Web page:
8A. Changes made to this Ruling by Addenda that issued on 1 December 2004, 15 August 2007 and 17 October 2007 have been incorporated into this version of the Ruling.[5A] You can rely on the changes made to the Ruling by each Addendum for the purposes of section 105-60 of Schedule 1 to the TAA from the date of issue of the relevant Addendum. If the Addendum conflicts with a previous private ruling that you have obtained or a previous public ruling, the Addendum prevails.

8B. If you have relied on a previous ruling (including the public ruling that the Addendum amends), you are protected in respect of what you have done up to the date of issue of the relevant Addendum or, if there is a change to the legislation, you are protected in respect of what you have done up to the date the legislative change takes effect. This means that if you have relied on the previous ruling and have underpaid an amount of GST, you are not liable for the shortfall prior to either the issue date of the relevant Addendum or the date the legislative change takes effect, as appropriate. Similarly, if you have relied on the previous ruling you are not liable to repay an amount overpaid by the Commissioner as a refund.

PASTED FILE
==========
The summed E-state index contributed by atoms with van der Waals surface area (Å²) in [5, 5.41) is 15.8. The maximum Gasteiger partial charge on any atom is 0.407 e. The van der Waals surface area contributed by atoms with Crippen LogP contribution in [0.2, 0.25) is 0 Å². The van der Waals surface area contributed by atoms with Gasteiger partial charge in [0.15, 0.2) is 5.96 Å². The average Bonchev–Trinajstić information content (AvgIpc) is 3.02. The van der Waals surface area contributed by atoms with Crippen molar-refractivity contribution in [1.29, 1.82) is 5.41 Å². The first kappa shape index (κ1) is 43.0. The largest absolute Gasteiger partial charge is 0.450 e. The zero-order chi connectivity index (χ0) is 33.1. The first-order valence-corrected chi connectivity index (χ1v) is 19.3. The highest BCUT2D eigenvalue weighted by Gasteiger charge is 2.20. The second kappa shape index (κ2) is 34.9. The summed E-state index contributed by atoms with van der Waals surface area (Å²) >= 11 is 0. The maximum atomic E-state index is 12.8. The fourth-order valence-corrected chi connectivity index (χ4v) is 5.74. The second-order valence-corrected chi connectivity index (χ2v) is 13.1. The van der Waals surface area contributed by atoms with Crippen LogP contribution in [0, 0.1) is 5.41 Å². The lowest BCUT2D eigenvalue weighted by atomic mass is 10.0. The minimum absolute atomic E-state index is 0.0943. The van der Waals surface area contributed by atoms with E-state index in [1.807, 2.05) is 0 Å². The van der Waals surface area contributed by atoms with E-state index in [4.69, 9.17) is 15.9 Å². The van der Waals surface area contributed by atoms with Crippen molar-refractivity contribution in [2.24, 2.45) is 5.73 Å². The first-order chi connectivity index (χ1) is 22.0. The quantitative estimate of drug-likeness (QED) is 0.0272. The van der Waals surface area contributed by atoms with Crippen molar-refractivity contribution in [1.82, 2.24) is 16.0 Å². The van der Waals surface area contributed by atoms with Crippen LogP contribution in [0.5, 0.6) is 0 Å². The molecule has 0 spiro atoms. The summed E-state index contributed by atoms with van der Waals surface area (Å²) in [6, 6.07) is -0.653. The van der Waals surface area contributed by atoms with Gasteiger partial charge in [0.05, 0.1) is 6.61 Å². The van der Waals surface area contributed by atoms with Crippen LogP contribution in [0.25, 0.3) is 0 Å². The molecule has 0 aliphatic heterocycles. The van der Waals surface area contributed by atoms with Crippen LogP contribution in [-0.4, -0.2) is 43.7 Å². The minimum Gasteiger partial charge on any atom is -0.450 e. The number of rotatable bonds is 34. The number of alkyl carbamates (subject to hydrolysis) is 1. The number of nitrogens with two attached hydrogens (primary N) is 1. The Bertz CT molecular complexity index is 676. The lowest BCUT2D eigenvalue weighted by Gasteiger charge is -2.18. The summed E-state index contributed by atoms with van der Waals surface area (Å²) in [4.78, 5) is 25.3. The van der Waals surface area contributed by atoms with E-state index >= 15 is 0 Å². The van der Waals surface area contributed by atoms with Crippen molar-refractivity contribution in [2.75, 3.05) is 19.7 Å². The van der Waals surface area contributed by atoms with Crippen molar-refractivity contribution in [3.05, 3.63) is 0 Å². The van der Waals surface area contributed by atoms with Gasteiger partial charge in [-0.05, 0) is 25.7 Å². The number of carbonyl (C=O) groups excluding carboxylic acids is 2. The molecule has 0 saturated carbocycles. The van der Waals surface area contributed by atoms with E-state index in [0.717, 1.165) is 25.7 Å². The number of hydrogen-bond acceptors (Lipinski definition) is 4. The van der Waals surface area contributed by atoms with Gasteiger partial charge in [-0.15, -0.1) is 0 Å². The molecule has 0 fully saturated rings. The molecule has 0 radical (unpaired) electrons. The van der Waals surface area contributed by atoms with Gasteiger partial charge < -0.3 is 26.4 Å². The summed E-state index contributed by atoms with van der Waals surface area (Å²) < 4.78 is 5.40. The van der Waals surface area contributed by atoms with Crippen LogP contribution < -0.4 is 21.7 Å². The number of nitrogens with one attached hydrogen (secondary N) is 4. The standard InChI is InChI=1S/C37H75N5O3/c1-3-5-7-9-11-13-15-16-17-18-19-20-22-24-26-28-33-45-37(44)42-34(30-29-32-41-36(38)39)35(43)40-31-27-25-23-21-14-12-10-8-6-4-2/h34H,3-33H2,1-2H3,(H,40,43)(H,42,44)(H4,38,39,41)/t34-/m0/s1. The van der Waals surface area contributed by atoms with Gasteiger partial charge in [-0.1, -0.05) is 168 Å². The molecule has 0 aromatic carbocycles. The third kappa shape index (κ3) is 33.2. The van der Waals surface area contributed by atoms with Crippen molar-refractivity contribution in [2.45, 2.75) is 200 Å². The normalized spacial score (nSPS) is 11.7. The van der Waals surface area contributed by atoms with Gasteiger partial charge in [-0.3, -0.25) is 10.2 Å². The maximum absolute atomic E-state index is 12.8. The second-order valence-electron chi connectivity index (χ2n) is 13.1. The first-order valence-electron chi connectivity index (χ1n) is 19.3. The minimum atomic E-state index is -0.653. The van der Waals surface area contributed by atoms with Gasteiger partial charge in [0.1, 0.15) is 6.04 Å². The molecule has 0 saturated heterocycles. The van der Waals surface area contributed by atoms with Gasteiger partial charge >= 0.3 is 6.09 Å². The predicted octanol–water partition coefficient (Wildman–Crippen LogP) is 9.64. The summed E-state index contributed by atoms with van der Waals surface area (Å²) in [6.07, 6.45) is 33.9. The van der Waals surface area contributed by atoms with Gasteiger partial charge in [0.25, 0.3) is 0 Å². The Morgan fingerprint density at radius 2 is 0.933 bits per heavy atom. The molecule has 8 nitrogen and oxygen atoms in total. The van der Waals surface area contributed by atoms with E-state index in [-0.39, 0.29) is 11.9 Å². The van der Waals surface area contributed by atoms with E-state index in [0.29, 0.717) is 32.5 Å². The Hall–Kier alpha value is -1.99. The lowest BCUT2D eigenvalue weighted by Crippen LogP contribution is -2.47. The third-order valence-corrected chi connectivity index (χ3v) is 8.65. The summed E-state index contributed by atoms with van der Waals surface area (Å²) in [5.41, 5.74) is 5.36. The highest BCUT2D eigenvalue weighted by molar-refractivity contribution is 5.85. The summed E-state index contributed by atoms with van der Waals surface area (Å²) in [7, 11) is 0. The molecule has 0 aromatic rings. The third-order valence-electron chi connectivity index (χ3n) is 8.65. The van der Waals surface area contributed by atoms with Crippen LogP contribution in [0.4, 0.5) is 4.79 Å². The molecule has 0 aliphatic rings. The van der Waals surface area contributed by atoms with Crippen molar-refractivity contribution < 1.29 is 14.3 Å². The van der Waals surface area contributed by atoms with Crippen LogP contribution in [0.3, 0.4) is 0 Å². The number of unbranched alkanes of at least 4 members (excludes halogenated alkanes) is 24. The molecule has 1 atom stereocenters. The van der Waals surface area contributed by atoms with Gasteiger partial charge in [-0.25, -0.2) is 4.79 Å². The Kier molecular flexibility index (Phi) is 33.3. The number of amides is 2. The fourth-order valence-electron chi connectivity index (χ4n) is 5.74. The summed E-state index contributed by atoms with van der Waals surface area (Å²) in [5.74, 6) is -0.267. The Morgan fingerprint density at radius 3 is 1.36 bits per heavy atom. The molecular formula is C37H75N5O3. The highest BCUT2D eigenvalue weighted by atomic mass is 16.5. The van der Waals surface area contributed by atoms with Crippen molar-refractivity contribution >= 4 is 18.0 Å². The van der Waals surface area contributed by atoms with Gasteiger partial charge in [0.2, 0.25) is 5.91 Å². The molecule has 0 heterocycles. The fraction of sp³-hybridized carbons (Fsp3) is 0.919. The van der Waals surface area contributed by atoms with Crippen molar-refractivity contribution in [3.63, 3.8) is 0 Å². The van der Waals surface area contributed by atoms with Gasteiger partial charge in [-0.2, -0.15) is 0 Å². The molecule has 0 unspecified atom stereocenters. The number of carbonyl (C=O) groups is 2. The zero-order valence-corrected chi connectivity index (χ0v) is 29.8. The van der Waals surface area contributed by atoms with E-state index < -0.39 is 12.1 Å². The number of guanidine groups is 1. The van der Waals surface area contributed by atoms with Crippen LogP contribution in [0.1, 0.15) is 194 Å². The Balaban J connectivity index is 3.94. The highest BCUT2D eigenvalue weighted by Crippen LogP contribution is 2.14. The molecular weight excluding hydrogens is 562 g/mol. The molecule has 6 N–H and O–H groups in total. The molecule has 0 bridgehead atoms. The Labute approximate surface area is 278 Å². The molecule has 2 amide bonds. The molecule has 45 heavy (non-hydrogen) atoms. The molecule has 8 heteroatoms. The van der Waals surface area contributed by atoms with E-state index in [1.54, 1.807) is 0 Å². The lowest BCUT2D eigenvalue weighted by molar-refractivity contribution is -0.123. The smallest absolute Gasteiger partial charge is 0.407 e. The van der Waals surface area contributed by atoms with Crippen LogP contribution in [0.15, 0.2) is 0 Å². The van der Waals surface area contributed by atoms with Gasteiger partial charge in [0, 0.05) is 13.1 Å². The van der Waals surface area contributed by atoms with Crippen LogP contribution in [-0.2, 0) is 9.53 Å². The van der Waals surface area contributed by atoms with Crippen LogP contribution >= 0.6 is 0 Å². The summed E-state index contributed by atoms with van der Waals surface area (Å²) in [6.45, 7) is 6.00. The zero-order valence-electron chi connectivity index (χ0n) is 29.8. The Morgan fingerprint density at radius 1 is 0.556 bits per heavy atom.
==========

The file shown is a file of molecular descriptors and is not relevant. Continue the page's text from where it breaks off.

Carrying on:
2. Footnote 7A

Omit the text; substitute:


Refer to Goods and Services Tax Rulings GSTR 2002/6 Goods and services tax: exports of goods, items 1 to 4 of the table in subsection 38-185(1) of the A New Tax System (Goods and Services Tax) Act 1999; GSTR 2005/2 Goods and services tax: supplies of goods and services in the repair, renovation, modification or treatment of goods from outside Australia whose destination is outside Australia; and GSTR 2003/4 Goods and services tax: stores and spare parts for international flights and voyages.

3. Paragraph 24

After paragraph 24, insert: